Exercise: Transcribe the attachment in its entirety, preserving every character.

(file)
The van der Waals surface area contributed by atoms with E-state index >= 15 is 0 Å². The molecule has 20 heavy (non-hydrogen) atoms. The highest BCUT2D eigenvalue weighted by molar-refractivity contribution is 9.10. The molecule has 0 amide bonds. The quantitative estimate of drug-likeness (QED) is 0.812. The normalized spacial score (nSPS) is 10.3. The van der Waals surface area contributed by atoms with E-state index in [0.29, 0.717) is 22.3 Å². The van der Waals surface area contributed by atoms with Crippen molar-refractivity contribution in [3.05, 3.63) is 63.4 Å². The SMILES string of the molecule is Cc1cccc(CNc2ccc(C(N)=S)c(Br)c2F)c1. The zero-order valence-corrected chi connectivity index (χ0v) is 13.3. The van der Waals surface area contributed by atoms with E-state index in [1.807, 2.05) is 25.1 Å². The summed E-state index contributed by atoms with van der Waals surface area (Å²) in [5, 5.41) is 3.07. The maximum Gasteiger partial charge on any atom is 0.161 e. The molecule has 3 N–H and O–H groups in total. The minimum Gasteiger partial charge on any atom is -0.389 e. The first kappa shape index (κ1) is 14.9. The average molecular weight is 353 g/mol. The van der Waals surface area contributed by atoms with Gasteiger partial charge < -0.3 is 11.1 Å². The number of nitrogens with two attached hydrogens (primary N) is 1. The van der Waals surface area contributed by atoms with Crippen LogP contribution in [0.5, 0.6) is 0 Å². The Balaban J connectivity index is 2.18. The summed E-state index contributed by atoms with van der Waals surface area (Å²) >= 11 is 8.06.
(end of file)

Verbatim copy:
The van der Waals surface area contributed by atoms with E-state index >= 15 is 0 Å². The molecule has 20 heavy (non-hydrogen) atoms. The highest BCUT2D eigenvalue weighted by molar-refractivity contribution is 9.10. The molecule has 0 amide bonds. The quantitative estimate of drug-likeness (QED) is 0.812. The normalized spacial score (nSPS) is 10.3. The van der Waals surface area contributed by atoms with E-state index in [0.29, 0.717) is 22.3 Å². The van der Waals surface area contributed by atoms with Crippen molar-refractivity contribution in [3.05, 3.63) is 63.4 Å². The SMILES string of the molecule is Cc1cccc(CNc2ccc(C(N)=S)c(Br)c2F)c1. The zero-order valence-corrected chi connectivity index (χ0v) is 13.3. The van der Waals surface area contributed by atoms with E-state index in [1.807, 2.05) is 25.1 Å². The summed E-state index contributed by atoms with van der Waals surface area (Å²) in [5, 5.41) is 3.07. The maximum Gasteiger partial charge on any atom is 0.161 e. The molecule has 3 N–H and O–H groups in total. The minimum Gasteiger partial charge on any atom is -0.389 e. The first kappa shape index (κ1) is 14.9. The average molecular weight is 353 g/mol. The van der Waals surface area contributed by atoms with Gasteiger partial charge < -0.3 is 11.1 Å². The number of nitrogens with two attached hydrogens (primary N) is 1. The van der Waals surface area contributed by atoms with Crippen LogP contribution in [0.5, 0.6) is 0 Å². The Balaban J connectivity index is 2.18. The summed E-state index contributed by atoms with van der Waals surface area (Å²) >= 11 is 8.06.